Even the job A's been doing for 2.5 years only actually became real 9 months after interviewing.

    Aside from money issues, I think the constant roller coaster of hopefulness and letdown has gotta be one of the very worst parts of unemployment.

    I feel like those kinds of false promises only happen in the US when you are called in to interview for what is portrayed to be a real company but is infact Amway or some kind of multi-level marketing scam.

    You guys are doing the right thing.

    PS. Another expat blogger in Portugal that I've been following for a long time is going home too, sobsob: http://www.emmashouseinportugal.com/living-in-portugal/in-transit/

    1. Its surprising it is so common here in portugal, I just dont understand it and why people will waste their time making you false proposals. Plus it takes so long from start to finish of the process, its no wonder most of it never comes to fruition, its a big waste of time, energy and money.

  2. So sorry to hear this. I know exactly what you mean. I have the same up and down feelings as I try to figure out our path onwards. How it will all work out, I honestly don't know. But as I heard on TV the other night (can't remember where) 'It'll all be alright in the end. If it's not alright, it's not the end.' Good to cling to I reckon. Kia kaha ('stay strong') Vix x

    1. It is so difficult, but I never experienced this type of false promises and people wasting your time like here in portugal, not sure if its the situation here or just something I never came across before.

  3. A former boss in New Zealand once told me that often the people who get the jobs are the ones who are not necessarily the most qualified but the most persistent.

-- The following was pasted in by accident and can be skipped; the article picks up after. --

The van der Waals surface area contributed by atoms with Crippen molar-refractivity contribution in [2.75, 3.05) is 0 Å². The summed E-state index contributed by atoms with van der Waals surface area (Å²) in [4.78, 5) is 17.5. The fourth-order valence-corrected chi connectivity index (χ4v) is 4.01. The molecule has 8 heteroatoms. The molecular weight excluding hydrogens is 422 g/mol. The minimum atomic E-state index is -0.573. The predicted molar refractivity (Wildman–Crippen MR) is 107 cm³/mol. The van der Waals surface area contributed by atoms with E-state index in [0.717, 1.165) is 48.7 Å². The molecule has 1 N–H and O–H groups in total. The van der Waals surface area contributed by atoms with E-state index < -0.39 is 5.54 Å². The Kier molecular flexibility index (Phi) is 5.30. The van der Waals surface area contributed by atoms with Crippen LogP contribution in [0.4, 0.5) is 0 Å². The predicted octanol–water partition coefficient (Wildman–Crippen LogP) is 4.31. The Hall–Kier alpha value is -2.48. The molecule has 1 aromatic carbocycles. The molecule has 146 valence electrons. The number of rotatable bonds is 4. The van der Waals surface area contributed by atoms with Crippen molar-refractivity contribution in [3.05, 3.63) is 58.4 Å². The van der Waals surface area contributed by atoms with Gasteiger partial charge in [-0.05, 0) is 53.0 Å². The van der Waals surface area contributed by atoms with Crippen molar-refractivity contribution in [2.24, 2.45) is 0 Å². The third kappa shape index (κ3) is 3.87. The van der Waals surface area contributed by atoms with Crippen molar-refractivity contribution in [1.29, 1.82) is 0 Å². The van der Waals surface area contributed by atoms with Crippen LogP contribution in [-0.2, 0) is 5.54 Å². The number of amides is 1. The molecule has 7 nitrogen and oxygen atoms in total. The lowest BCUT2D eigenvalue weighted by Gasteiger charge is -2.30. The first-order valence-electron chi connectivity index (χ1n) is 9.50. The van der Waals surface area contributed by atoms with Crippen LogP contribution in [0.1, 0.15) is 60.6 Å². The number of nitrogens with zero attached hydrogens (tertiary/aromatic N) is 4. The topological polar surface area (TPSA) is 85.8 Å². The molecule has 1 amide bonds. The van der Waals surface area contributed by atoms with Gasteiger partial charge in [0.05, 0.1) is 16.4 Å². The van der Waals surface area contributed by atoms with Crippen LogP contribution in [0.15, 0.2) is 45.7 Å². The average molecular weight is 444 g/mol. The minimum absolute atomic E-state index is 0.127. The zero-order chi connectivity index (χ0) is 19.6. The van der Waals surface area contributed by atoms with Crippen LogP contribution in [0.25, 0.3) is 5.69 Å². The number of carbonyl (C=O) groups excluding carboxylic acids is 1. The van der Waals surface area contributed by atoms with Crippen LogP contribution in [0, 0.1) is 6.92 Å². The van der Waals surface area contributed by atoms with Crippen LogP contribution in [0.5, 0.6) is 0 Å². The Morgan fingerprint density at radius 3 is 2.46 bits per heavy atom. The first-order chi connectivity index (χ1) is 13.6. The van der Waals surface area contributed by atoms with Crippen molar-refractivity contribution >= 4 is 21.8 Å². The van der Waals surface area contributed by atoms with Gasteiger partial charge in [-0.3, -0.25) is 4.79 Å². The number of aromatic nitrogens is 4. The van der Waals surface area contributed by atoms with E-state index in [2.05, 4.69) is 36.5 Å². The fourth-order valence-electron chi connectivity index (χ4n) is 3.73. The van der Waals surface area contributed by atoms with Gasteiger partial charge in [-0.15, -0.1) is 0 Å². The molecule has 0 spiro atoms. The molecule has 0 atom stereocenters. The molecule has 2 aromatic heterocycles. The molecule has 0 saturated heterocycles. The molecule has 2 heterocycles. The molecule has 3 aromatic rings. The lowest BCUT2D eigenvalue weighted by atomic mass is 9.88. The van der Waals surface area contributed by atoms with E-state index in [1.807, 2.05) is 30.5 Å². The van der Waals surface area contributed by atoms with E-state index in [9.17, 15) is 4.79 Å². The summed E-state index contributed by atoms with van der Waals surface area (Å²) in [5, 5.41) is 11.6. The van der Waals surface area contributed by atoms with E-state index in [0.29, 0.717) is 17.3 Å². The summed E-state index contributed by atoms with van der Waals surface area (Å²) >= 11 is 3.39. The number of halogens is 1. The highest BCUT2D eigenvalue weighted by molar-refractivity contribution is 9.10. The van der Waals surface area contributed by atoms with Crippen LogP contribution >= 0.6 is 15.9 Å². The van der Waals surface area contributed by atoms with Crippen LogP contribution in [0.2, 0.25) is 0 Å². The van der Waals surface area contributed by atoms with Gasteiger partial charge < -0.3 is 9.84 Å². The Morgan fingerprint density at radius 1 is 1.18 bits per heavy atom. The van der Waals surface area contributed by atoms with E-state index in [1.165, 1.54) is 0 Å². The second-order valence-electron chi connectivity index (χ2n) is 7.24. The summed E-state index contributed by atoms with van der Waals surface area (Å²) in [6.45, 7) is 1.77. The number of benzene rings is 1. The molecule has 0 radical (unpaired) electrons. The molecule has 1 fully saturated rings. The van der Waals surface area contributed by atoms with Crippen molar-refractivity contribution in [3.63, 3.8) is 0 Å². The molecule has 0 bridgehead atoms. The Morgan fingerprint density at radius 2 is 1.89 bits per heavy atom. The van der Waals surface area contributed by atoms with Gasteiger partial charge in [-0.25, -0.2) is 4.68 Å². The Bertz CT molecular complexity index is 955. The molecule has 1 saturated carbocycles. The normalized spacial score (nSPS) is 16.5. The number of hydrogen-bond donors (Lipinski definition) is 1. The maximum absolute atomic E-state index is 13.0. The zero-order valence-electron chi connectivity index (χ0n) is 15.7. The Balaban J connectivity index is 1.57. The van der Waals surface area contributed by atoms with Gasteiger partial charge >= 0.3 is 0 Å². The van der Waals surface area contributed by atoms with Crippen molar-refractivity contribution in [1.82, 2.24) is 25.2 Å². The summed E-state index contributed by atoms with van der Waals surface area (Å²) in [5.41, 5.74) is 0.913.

Find out who YOU would like to work for and go see them, be perfectly prepared for an interview (on the off chance they give you one), leave them a well thought out and perfectly error free CV and most of all ooze confidence.
    Go back in person often and remind then that you are still interested... my old boss said that sometimes the job doesn't come up immediately but if you have your nose in their door often enough that you will be the first one they turn to when something does present itself.
    He's given jobs to people like this in the past because he saw they were REALLY interested and he never regretted it because they proved to be just as dedicated workers too.
    What do you have to loose? it so much harder to refuse someone in person... be the person who they don't want to refuse!

  4. Even though this blog is old, and the commenter is as close-minded as an Obamaniac facing the demise of their country, and STILL voting the bastard in (for a second time) I wish to state that Multi-Level marketing is NOT a scam, IF you work the business. No, it is not a wage-slave type of job, but it IS a Job, and you Can make money. But the modern X,Y,Z generation don't want to work... therefore, to them, it's a 'scam.' Ever realize that the American Fed Gov is ALSO a 'multi-level marketing' model... and it REALLY is a scam. Cheers. - Fr. John+